January 6, 2019 - The Sunday Edition with Michael Enright
Liberals around the world are struggling to define themselves - Michael's essay: "Because our governors seemed confused about everything from Brexit to wall-building to pipelines that went nowhere, the confusion was passed on to the citizenry like utility bills. If 2018 looked like an explosion in a banana factory, 2019 is on course for an equally dreary sequel."
Benjamin Netanyahu faces the challenge of his career: As Israel's prime minister campaigns against powerful opponents in the run-up to an April election, he must also contend with police allegations of corruption. And he remains at the epicentre of one of the world's most bitter conflicts -- his country's relationship with the Palestinians. Michael's guest is Anshel Pfeffer, author of the new biography, Bibi: The Turbulent Life and Times of Benjamin Netanyahu.
Essay - What Happened When the Cat Died: Paula Hudson Lunn's grief over the death of Sir Hamish, her tough old orange tabby cat, was eased when she discovered he had been much loved by her neighbours and friends as well.
Ethan Loch, a blind, 13-year-old piano prodigy from Scotland, and Canadian painter Tony Luciani bring two art forms together: Artist Tony Luciani's challenge was to make visual the vibrant world of someone who cannot see. He did just that in his painting of a boy giant that's on the cover of Ethan Loch's new CD. Alisa Siegel's documentary is called "Inside My Head."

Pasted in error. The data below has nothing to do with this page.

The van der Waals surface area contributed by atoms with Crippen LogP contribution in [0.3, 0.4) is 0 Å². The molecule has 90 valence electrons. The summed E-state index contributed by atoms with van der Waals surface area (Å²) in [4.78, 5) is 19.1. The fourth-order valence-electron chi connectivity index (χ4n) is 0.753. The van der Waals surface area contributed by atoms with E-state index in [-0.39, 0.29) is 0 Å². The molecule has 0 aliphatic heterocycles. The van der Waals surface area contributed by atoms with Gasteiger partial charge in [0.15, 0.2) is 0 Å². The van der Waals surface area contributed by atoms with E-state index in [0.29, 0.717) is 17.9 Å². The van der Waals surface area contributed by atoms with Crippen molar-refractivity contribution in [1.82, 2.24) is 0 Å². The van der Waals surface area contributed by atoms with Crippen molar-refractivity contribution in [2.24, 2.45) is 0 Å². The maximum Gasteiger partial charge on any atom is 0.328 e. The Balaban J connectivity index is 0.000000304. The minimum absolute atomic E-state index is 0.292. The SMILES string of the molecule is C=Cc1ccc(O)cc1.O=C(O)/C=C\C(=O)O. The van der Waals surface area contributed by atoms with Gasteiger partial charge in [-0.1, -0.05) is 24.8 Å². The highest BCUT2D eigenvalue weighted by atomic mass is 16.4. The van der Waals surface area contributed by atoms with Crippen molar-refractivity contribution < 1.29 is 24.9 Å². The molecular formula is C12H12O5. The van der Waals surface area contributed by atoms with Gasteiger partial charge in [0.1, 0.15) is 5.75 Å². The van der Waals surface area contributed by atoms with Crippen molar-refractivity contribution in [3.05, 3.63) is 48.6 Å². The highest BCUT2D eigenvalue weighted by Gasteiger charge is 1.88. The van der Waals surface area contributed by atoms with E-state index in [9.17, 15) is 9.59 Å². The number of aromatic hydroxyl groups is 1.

Why we have to forget to remember: As the population ages, a lot of attention is being devoted to memory research. But Oliver Hardt of McGill University says forgetting is not a failure -- it's our brains working as they were designed. We must forget, in order to remember. Hardt is an assistant professor of psychology at McGill University, specializing in cognitive neuroscience.
Elisapee Ishulutaq's art helped define how the Inuit are seen around the world: Elisapee Ishulutaq's drawings of men hunting seals, women caring for babies, and polar bears out on a jaunt are simple and striking. In 2014, she received the Order of Canada; that's when our David Gutnick met her. Elisapee Ishulutaq died on December 9 at the age of 93.
'Words are all we have': Samuel Beckett and our times: Suddenly Beckett is everywhere. His plays are not just being staged, but selling out. He may be the most pertinent writer for our absurd and chaotic post-truth times, as we struggle to find purpose, meaning and reason for hope. In this special one-hour exploration of Beckett's life and work, we'll hear excerpts from his timeless plays, "Waiting for Godot" and "Krapp's Last Tape," and interviews with Beckett enthusiasts such as novelist John Banville; Bob Nasmith and Mac Fyfe, the actor and director of Theatre Passe Muraille's production of "Krapp's Last Tape"; and Irish actor Lisa Dwan.
Music this week from: Natalie Cole, the Boss Brass, the Israel Flute Ensemble and Philip Glass.